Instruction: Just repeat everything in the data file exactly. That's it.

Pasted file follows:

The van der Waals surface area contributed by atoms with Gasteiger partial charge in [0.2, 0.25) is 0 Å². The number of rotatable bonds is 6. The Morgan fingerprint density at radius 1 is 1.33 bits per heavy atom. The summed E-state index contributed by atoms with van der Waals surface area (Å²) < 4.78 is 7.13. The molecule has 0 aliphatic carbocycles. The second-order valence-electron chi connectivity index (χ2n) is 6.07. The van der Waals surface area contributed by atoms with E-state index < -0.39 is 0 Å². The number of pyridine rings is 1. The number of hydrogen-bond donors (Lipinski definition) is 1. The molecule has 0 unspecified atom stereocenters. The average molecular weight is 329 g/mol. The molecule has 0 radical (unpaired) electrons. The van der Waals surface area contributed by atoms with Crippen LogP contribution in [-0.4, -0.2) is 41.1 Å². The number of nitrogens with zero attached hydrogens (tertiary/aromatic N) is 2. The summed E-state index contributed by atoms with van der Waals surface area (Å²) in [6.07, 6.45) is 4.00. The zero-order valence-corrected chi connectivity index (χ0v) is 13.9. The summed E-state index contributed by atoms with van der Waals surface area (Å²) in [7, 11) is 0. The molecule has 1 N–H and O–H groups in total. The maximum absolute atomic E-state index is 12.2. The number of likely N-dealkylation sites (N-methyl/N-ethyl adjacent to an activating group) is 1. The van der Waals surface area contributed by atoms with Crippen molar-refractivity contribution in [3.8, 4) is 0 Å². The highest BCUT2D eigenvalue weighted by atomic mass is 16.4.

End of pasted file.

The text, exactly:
The van der Waals surface area contributed by atoms with Gasteiger partial charge in [0.2, 0.25) is 0 Å². The number of rotatable bonds is 6. The Morgan fingerprint density at radius 1 is 1.33 bits per heavy atom. The summed E-state index contributed by atoms with van der Waals surface area (Å²) < 4.78 is 7.13. The molecule has 0 aliphatic carbocycles. The second-order valence-electron chi connectivity index (χ2n) is 6.07. The van der Waals surface area contributed by atoms with E-state index < -0.39 is 0 Å². The number of pyridine rings is 1. The number of hydrogen-bond donors (Lipinski definition) is 1. The molecule has 0 unspecified atom stereocenters. The average molecular weight is 329 g/mol. The molecule has 0 radical (unpaired) electrons. The van der Waals surface area contributed by atoms with Crippen LogP contribution in [-0.4, -0.2) is 41.1 Å². The number of nitrogens with zero attached hydrogens (tertiary/aromatic N) is 2. The summed E-state index contributed by atoms with van der Waals surface area (Å²) in [6.07, 6.45) is 4.00. The zero-order valence-corrected chi connectivity index (χ0v) is 13.9. The summed E-state index contributed by atoms with van der Waals surface area (Å²) in [7, 11) is 0. The molecule has 1 N–H and O–H groups in total. The maximum absolute atomic E-state index is 12.2. The number of likely N-dealkylation sites (N-methyl/N-ethyl adjacent to an activating group) is 1. The van der Waals surface area contributed by atoms with Crippen molar-refractivity contribution in [3.8, 4) is 0 Å². The highest BCUT2D eigenvalue weighted by atomic mass is 16.4.